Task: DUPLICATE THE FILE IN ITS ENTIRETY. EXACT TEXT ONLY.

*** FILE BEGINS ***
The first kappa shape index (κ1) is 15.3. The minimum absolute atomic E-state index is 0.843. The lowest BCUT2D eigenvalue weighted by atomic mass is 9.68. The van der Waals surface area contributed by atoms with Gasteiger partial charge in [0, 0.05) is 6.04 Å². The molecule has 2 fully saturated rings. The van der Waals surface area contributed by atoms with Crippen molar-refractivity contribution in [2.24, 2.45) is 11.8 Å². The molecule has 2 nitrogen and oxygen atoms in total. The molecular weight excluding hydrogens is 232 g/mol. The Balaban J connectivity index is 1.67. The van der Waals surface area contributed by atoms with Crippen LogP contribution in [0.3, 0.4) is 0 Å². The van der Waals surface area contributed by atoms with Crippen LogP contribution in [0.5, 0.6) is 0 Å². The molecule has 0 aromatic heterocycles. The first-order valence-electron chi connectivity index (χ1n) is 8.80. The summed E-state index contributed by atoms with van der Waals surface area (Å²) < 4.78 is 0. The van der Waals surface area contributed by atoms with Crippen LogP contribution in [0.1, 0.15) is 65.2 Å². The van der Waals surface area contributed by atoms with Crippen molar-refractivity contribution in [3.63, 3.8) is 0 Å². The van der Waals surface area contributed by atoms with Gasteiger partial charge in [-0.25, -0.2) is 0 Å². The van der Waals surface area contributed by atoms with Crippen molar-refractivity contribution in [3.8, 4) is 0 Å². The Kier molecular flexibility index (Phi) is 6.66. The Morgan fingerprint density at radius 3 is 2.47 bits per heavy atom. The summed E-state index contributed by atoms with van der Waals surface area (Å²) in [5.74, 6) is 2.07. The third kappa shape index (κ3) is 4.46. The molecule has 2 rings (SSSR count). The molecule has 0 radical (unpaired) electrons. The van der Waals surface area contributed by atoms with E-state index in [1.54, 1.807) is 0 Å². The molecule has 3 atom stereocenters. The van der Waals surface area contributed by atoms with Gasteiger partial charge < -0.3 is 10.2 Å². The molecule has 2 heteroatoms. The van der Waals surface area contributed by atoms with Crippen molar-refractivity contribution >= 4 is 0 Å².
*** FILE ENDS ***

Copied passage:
The first kappa shape index (κ1) is 15.3. The minimum absolute atomic E-state index is 0.843. The lowest BCUT2D eigenvalue weighted by atomic mass is 9.68. The van der Waals surface area contributed by atoms with Gasteiger partial charge in [0, 0.05) is 6.04 Å². The molecule has 2 fully saturated rings. The van der Waals surface area contributed by atoms with Crippen molar-refractivity contribution in [2.24, 2.45) is 11.8 Å². The molecule has 2 nitrogen and oxygen atoms in total. The molecular weight excluding hydrogens is 232 g/mol. The Balaban J connectivity index is 1.67. The van der Waals surface area contributed by atoms with Crippen LogP contribution in [0.3, 0.4) is 0 Å². The van der Waals surface area contributed by atoms with Crippen LogP contribution in [0.5, 0.6) is 0 Å². The molecule has 0 aromatic heterocycles. The first-order valence-electron chi connectivity index (χ1n) is 8.80. The summed E-state index contributed by atoms with van der Waals surface area (Å²) < 4.78 is 0. The van der Waals surface area contributed by atoms with Crippen LogP contribution in [0.1, 0.15) is 65.2 Å². The van der Waals surface area contributed by atoms with Crippen molar-refractivity contribution in [3.63, 3.8) is 0 Å². The van der Waals surface area contributed by atoms with Gasteiger partial charge in [-0.25, -0.2) is 0 Å². The van der Waals surface area contributed by atoms with Crippen molar-refractivity contribution in [3.8, 4) is 0 Å². The Kier molecular flexibility index (Phi) is 6.66. The Morgan fingerprint density at radius 3 is 2.47 bits per heavy atom. The summed E-state index contributed by atoms with van der Waals surface area (Å²) in [5.74, 6) is 2.07. The third kappa shape index (κ3) is 4.46. The molecule has 2 rings (SSSR count). The molecule has 0 radical (unpaired) electrons. The van der Waals surface area contributed by atoms with E-state index in [1.54, 1.807) is 0 Å². The molecule has 3 atom stereocenters. The van der Waals surface area contributed by atoms with Gasteiger partial charge < -0.3 is 10.2 Å². The molecule has 2 heteroatoms. The van der Waals surface area contributed by atoms with Crippen molar-refractivity contribution >= 4 is 0 Å².